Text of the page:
Bottom-up synthesis of ultrathin straight platinum nanowires: Electric field impact
We present a study of the electric field effect on electrochemically grown ultrathin, straight platinum nanowires with minimum diameter of 15 nm and length in the micrometer range, synthesized on a silicon oxide substrate between metal electrodes in H2PtCl6 solution. The influence of the concentration of the platinumcontaining acid and the frequency of the applied voltage on the diameter of the nanowires is discussed with a corresponding theoretical analysis. We demonstrate for the first time that the electric field profile, provided by the specific geometry of the metal electrodes, dramatically influences the growth and morphology of the nanowires. Finally, we provide guidelines for the controlled fabrication and contacting of straight, ultrathin metal wires, eliminating branching and dendritic growth, which is one of the main shortcomings of the current bottom-up nanotechnology. The proposed concept of self-assembly of thin nanowires, influenced by the electric field, potentially represents a new route for guided nanocontacting via smart design of the electrode geometry. The possible applications reach from nanoelectronics to gas sensors and biosensors.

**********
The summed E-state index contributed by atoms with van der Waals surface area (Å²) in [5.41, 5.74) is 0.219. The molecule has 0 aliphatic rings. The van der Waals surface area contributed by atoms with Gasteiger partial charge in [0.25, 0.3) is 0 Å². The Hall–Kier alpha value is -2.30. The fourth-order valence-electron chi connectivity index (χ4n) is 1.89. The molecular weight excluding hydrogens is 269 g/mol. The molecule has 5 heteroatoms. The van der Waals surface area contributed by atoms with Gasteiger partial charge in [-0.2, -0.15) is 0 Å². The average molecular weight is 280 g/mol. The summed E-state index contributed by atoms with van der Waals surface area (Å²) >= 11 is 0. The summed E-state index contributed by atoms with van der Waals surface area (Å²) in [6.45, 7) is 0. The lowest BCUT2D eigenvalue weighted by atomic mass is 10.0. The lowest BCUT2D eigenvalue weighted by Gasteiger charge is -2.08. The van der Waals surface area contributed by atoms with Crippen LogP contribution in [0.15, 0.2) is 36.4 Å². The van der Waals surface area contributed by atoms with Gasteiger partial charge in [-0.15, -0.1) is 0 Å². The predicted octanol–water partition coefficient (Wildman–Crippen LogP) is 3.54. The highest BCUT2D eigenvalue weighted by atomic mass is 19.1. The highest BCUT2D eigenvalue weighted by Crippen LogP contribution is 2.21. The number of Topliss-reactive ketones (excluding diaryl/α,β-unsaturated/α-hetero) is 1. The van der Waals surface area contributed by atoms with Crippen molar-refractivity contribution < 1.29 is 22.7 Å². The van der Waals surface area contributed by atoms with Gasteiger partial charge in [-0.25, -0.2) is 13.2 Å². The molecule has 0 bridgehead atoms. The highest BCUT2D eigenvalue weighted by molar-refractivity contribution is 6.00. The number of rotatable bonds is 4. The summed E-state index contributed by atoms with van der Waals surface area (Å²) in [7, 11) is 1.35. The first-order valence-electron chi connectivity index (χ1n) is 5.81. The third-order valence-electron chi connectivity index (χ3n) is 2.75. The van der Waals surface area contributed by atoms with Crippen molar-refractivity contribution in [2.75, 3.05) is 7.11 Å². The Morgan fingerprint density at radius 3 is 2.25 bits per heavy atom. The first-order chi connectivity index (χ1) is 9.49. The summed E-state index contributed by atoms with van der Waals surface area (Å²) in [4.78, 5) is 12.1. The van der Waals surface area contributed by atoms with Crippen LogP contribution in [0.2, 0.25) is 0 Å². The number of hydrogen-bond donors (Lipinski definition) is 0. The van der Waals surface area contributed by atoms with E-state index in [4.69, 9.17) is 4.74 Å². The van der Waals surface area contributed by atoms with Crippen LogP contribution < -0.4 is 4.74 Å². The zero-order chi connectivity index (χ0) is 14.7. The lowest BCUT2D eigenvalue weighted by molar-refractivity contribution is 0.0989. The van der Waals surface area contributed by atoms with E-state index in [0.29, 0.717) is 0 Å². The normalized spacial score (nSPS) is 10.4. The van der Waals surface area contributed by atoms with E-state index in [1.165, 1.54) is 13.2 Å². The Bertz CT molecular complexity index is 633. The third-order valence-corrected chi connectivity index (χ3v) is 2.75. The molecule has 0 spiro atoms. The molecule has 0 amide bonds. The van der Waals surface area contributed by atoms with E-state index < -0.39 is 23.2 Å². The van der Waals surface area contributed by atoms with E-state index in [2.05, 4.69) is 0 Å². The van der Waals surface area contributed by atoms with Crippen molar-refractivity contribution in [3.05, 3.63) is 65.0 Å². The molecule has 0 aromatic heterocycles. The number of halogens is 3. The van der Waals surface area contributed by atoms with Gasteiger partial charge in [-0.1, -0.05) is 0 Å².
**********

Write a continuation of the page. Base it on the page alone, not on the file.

Keywordsbottom-up growth directed electrochemical nanowire assembly (DENA) metal nanowires nanostructuring nanoelectronics local electric field
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